It’s a bit of an eclectic mix and it’s still all a little strange that the uni year has come to an end so quick. I think part of the problem is that the months between November and March feel oddly like a dream when it comes to summer, the pitter patter of rain and the dark winter nights (shivering in a student house) being transformed suddenly into spring and then summer.

Writing and stories are still in the back of my mind though, both this project and the one before it very close to the end of first draft stage (60,000 words and 40,000 words respectively) and I have another one in the works I’m really looking forward to writing. That one, and the second draft of previous project, will be needing some in-depth historical research which will be fun!

If my posts are less frequent over the next few weeks, you know why… uni crunch time is coming up. Today I did some Henry VII revision, travelled all the way to Durham especially for essay pick-up and watched a slightly odd movie called Shelter. Writing is something I love but amidst all of the stress of the final few weeks of uni it’s hard to find a lot of time to write.

Soon it will be summer, and I’ll be back properly 😀

Emma

A Day in the Writing Life (May 2nd to 8th 2016, Robot Dreams)

13100866_10205780178374995_1854328459392243536_nAhoy!

I’ve decided to do a weekly post rather than a daily post for the time being as Camp NaNo is over and you’ve had an insight into my writing world. Now is the time when exams are coming to the forefront and I have lots of things on my mind. So at the moment writing time and energy is sadly scarce

Monday 2nd May: Returned  to Durham from a wonderful weekend with family. Final seminar of my second year of university. Creative Writing handover meeting – I’m now the Pres. Back here.

It took a long time, or so it felt, to get the first 300 words out. Borderline painful. But then I got into writing and have quite a heartfelt scene between my two main characters at the turning point of the story which will be great to be a continuing point on next time I’m writing.
Daily word count: 1365 words
Sign-off time: 10.46pm 

Tuesday 3rd May
Lunch with History girls, dissertation talk (Eep! Why so much on medieval China anyway?…), CW gaming, CW meeting, SU.

Daily word count: Somewhere in the region of 70 words. We watched an awesome Wall-E related Ted talk though.

Wednesday 4th May

Library. My family are awesome even when they’re not well. Not really coat weather but I wore one anyway, not good idea. Why is the weather sometimes amazing and sometimes awful?

Daily word count: ~720 words. Have just found a new plot twist in the story that links something from right at the beginning to what is happening now, to what will happen next. Wow. That was weird how that came together all at once 😀

 

Thursday 5th May
Library. Early to leave library, can’t revise any more! Static post it notes. Homemade pizza (ugh, not good.) Theatre. Review theatre. Sleeps.

Daily word count: Nothing on this project, but I wrote a 600 word review of the theatre show.

Friday 6th May
Woken up before five by incredibly loud birds. Sleep. Library. Unproductivity. Back home.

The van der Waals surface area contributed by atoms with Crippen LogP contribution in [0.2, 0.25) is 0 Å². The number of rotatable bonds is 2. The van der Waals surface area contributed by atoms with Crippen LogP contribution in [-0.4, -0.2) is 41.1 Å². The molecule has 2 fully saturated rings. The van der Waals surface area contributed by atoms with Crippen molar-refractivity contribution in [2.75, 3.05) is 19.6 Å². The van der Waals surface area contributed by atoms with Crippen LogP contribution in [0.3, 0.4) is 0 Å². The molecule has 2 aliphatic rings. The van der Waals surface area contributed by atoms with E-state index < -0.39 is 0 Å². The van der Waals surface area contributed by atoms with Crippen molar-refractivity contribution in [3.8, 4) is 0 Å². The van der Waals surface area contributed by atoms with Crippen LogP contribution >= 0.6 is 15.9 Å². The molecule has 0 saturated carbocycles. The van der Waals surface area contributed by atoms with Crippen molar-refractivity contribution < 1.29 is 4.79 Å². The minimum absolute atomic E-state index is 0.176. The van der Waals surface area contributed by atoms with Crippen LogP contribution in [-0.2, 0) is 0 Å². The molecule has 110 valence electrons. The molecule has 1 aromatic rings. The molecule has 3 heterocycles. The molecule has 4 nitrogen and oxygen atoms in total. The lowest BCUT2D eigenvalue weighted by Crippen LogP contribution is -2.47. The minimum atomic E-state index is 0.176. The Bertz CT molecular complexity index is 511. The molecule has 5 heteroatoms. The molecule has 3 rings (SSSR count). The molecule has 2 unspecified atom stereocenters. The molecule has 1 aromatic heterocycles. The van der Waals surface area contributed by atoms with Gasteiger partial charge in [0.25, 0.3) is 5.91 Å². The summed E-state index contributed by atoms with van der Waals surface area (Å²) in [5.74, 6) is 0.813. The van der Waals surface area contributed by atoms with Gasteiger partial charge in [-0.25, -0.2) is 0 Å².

Daily word count: Pretty low.

Saturday 7th May
A combination of revision and the excitement of being at home.
Daily word count: ~400 words.

Sunday 8th May.
Ditto yesterday.
Daily word count: ~600 words

It’s getting to that point in the academic year where I’m just ready for it to be done. To be free from the encroachments on your time and energy that a degree entails. The way you can never quite get away from the pressure is really frustrating, especially around exam time. The atmosphere in the university library and in the city generally was so toxic I just up and left.

I’ll be back on Monday to meet up with some friends for a morning and return/swap library books but that’s all for now — it’s not the best place to be around exam season. Looking forward to seeing people again though

Emma x

 

 

Hi, my name’s Emma

– Originally published in Palatinate, May 7th 2016 [including print edition] –

Hi, my name’s Emma. I’m a Durham student and I have a myriad of health problems. Doesn’t this feel a little bit like an AA meeting already? As if I’m going to confess my deepest darkest secrets, with an added sprinkle of despair. Nah, let’s not go for that. Let’s just be honest.

So: I have Ehlers-Danlos syndrome, scoliosis, kyphosis and some other more minor things. I’ve written blog posts before about the experience of having major spinal surgery when I was a kid and the continuing problems my back causes me. However, only about 1% of people have scoliosis at all, and even more rare is to have it bad enough to compress your lungs and leave you struggling to breathe and under the knife within a year of diagnosis.

Fatigue is perhaps something you might be able to identify with better. My sister has CFS, and there are so many different causes of fatigue, which is a symptom of my EDS too. The potential for fatigue isn’t something you can measure when you sit at home surrounded by university prospectuses, with ten different futures sprawled out on the bed in front of you. All you can see is a list of bursaries in one and pretty campus buildings in another – the documents all pretty pictures and slogans.

So I chose Durham. A city reasonably close to home, meaning short visits to see my family would be viable or having the opportunity to have a rest in my own bed wouldn’t be too hard. A city that boasts a UNESCO World Heritage Site and some of the best coffee shops in the North East. It is also a city, and a university, that can be difficult to navigate with health problems.

I can almost hear you shouting your objections through the computer screen. But I should have known, shouldn’t I? The hills, they were clear from the start. Yes, yes they were. So I chose a Bailey college, nestled close to Elvet Riverside and Tesco. It would be hard to go wrong with that, right?